Well, looking back at the Ernesto outlook I posted last Monday, the overall scenario that seemed most likely but still uncertain at the time played out fairly close to the way it appeared then, although a day or so later it was looking as if the track of the storm would shift the heaviest rains a bit farther west into central NC. As we moved on into Wednesday and Thursday, however, most computer models shifted the track a little farther east again and indicated the heaviest rains would occur over the coastal plain, which did indeed turn out to be the case. The interaction with a stalled front in the region also played out in terms of the temperature field across the state, as Friday highs ranged from 60s over the Piedmont to around 80 in eastern parts of our viewing area. In Raleigh, we had a high on Friday of 70 degrees, tying the record for coolest high on September 1st. That occurred just after midnight, though, and our afternoon temperatures hovered in the mid to upper 60s as Ernesto moved away to the northeast and a cool northwesterly flow captured low-level air on the northwest side of the frontal boundary and swept it in our direction.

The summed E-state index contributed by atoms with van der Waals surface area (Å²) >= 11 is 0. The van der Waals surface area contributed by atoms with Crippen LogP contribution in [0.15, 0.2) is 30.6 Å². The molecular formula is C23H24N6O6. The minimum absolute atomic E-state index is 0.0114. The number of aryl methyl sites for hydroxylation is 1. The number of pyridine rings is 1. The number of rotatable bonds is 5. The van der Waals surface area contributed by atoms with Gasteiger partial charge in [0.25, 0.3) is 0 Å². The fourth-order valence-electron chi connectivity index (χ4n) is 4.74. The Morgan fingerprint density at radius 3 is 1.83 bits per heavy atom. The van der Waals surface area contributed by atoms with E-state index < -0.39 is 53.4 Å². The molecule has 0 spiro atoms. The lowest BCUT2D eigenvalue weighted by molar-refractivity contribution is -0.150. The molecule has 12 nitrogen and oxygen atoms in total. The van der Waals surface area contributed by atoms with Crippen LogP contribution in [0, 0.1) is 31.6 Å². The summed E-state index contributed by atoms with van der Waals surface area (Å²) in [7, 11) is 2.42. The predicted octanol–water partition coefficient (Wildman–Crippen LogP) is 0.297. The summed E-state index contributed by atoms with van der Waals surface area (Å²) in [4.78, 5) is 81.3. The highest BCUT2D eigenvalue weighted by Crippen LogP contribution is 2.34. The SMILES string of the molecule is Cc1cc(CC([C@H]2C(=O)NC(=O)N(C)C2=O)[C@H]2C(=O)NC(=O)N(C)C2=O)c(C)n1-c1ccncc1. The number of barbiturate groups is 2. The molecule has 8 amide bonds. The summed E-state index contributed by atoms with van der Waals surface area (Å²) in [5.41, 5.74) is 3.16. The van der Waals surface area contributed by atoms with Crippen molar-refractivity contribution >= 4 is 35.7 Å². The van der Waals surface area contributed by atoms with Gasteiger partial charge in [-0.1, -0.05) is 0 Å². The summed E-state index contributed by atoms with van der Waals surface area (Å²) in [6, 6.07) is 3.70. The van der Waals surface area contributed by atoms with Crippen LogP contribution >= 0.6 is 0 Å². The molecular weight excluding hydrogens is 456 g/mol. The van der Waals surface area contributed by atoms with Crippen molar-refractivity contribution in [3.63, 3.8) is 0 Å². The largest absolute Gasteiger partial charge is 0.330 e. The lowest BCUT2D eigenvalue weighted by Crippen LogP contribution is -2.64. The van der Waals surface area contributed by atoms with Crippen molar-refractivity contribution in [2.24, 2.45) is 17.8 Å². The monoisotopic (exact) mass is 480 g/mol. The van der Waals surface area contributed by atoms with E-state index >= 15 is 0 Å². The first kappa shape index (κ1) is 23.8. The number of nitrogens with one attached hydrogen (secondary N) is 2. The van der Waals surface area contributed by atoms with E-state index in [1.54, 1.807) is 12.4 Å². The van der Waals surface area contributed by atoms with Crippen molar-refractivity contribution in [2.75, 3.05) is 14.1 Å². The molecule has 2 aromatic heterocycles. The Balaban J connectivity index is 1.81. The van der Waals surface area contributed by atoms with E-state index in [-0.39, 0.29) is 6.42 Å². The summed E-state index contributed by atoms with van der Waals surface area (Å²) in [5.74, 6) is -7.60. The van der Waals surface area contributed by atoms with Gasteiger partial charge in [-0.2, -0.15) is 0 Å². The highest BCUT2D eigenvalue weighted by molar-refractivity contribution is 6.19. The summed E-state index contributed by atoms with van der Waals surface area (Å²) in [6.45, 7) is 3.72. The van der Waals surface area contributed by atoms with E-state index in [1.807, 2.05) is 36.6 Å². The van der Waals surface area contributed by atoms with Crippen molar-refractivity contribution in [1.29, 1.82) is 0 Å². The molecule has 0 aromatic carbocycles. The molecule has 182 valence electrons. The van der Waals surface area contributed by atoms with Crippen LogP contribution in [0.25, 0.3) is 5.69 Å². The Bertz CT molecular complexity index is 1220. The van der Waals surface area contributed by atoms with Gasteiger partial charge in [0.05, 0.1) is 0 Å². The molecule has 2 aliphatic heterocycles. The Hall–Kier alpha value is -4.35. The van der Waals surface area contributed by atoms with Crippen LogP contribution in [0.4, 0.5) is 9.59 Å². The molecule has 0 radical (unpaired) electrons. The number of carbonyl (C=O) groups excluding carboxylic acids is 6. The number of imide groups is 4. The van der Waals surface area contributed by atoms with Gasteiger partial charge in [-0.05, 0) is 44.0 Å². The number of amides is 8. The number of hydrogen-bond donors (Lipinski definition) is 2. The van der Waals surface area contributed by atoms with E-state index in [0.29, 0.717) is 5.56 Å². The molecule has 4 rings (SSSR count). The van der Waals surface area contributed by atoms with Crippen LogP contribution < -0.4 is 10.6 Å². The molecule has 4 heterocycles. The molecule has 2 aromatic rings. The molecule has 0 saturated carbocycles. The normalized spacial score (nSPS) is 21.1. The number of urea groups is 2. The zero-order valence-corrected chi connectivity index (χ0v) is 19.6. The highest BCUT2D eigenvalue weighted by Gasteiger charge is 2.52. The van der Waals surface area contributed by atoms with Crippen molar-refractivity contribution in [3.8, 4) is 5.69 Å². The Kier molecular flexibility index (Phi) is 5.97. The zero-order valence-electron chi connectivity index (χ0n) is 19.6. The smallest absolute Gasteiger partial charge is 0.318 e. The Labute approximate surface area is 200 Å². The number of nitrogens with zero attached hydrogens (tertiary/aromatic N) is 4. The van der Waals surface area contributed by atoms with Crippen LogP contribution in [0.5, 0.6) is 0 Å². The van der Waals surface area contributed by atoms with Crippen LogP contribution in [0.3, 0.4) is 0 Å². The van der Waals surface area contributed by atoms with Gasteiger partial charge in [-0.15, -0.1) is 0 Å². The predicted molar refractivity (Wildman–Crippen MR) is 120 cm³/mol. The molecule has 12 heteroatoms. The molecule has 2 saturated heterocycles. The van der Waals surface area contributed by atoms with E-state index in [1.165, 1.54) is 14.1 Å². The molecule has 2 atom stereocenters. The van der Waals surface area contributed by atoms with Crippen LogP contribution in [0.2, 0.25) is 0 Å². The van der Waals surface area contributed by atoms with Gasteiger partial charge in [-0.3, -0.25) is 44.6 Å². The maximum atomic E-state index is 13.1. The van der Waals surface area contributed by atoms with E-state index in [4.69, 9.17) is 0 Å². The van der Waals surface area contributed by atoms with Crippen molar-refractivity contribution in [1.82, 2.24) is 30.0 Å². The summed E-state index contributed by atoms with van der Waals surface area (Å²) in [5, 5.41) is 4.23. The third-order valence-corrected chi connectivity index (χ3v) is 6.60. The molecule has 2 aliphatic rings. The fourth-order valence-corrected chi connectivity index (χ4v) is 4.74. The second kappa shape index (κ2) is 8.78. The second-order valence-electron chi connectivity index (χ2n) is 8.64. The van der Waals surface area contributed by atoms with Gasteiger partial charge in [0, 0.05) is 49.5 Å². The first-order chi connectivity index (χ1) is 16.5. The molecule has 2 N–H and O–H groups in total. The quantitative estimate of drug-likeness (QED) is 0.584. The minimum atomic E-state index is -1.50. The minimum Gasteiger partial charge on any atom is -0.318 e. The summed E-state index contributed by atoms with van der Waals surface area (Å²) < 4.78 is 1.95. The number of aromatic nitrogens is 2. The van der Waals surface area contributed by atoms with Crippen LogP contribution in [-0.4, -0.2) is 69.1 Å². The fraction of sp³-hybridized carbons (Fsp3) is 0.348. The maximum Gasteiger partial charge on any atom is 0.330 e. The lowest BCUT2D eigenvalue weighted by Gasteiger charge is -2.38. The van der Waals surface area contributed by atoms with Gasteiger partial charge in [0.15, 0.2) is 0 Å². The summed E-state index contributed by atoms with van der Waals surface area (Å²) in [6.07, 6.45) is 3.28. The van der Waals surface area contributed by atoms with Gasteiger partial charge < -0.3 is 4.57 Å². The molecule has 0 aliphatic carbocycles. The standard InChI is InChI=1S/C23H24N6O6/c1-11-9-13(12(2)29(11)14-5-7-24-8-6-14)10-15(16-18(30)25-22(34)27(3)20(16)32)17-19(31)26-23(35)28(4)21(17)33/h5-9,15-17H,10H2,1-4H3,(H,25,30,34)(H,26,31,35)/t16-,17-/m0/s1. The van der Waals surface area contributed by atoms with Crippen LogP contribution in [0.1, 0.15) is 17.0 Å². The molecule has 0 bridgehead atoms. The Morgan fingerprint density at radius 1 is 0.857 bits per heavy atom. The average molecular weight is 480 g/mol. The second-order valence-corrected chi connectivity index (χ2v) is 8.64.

As for major impacts, Ernesto produced on the order of 3-7 inches of rain for most of our coastal plain counties, but amounts fell off rather quickly farther west, with 1-3 inches around the Triangle and even less over the western Piedmont. Luckily, at least some parts of the western Piedmont received significant rainfall Wednesday night in association with the frontal boundary that moved in prior to Ernesto's approach. Eastern coastal plain sections of the state racked up the highest rainfall totals, with 6-10 inches common there.
As far as the wind numbers go, top honors for highest gusts in the local area went to Seymour Johnson AFB in Goldsboro, with a top gust of 53 mph, while Fayetteville recorded a 48 mph gust and RDU topped out at 37 mph.
For more detailed information on impacts from Ernesto around central and eastern NC, see these storm reports from the Raleigh, Newport (Morehead City), Wilmington and Wakefield, VA NWS offices, and this report from the Hydrometeorological Prediction Center detailing rainfall impacts along the entire east coast.
In Ernesto's wake, most of us enjoyed a beautiful Labor Day weekend, but we're in the process of becoming a bit more unsettled this afternoon and especially tomorrow, as an approaching upper level trough strengthens and activates a frontal boundary over the region, and induces a wave or two of surface low pressure along that same front that should trigger a few periods of scattered to briefly numerous showers and storms...